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The April 2010 eruption of the Eyjafjallajökull volcano in Iceland and the virtual shutdown of commercial airline operations across much of Europe was a stunning, sobering reminder of the power of nature over our personal and business lives.

AvBuyer   |   8th January 2010
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The Value Era In Business Aircraft Through business leadership; responsibility via flexibility.

The April 2010 eruption of the Eyjafjallajökull volcano in Iceland and the virtual shutdown of commercial airline operations across much of Europe was a stunning, sobering reminder of the power of nature over our personal and business lives.

For stranded business travelers booked on over 102,000 cancelled flights, thoughts of spring’s renewed growth and brighter skies were abruptly set aside, displaced by chaotic schedule rearrangements, missed meeting opportunities, lost productivity, broken supply chains, and less sleep.

In the aftermath of an unprecedented disruption in air travel and transportation services, all parties are to be commended for their prudent initial reactions, and to maintaining an absolute focus on the First rule of aviation – Safety 1st.

Nevertheless, events of the last few weeks and the ensuing confusion has been a sudden reminder of the massive amount of work that remains to be done to simplify the onerous regulatory and operating environment that impedes Single European Skies, over a region which - as a whole - is the world’s largest single economy.

Unclear risk guidance materials, limited data on volcanic ash concentrations and danger levels, and under-coordinated national regulatory responses no doubt delayed the re-opening of air routes, forcing travelers and carriers alike to fend for themselves and find their own way forward in the acrid environment.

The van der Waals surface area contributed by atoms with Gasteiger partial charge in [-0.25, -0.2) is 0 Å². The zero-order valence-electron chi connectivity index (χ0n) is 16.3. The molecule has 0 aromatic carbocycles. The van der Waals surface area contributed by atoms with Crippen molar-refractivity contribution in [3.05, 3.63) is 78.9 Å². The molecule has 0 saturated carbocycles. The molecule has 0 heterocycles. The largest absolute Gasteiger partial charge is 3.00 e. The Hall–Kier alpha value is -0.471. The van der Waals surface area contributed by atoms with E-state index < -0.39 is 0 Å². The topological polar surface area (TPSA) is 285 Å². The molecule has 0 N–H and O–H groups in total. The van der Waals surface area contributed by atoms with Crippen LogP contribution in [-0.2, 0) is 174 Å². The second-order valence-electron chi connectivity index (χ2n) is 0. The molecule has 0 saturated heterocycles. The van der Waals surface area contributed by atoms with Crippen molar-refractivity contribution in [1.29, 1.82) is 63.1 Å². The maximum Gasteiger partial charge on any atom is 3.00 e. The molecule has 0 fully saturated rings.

It is at unfortunate times like these that the true value and flexibility of business aviation is most apparent. Business aircraft operators across Europe stepped up to the Eyjafjallajökull challenge, helping to move people into and out of the region with typical style, responsiveness, safety and security under abnormal and stressful conditions.

As we have discussed on these pages before, the ‘money value of time’ drives customers to business aviation.

In 1997, a seminal Wall Street Journal survey of 614 top executives at NBAA member companies found that ‘convenience’ was the greatest benefit in owning a corporate aircraft.

In its ‘Business Travel Survey 2010’, London Executive Aviation (LEA) found that 91% of respondents (European business jet passengers, brokers, tour managers, and corporate travel coordinators, 75% of whom are from the UK) believe that ‘time-saving convenience’ is the greatest benefit of business aviation over commercial air travel. LEA chief executive Patrick Margetson- Rushmore notes that “when passengers want certainty and efficiency in their travel plans, they turn to business aviation,” (LEA Press Release, May 4, 2010).


At times of maximum stress, the true nature of a business – and its people and customers – is revealed. Natural disasters have an incredible effect, reminding us all that with business leadership comes responsibility. Leading European commercial operators like LEA, VistaJet, TAG Aviation, Jet Aviation, GAMA Aviation, Comlux, and Lufthansa Private Jet, alongside their corporate flight department brethren, proved just how valuable and available their services were to their European customers over the past weeks.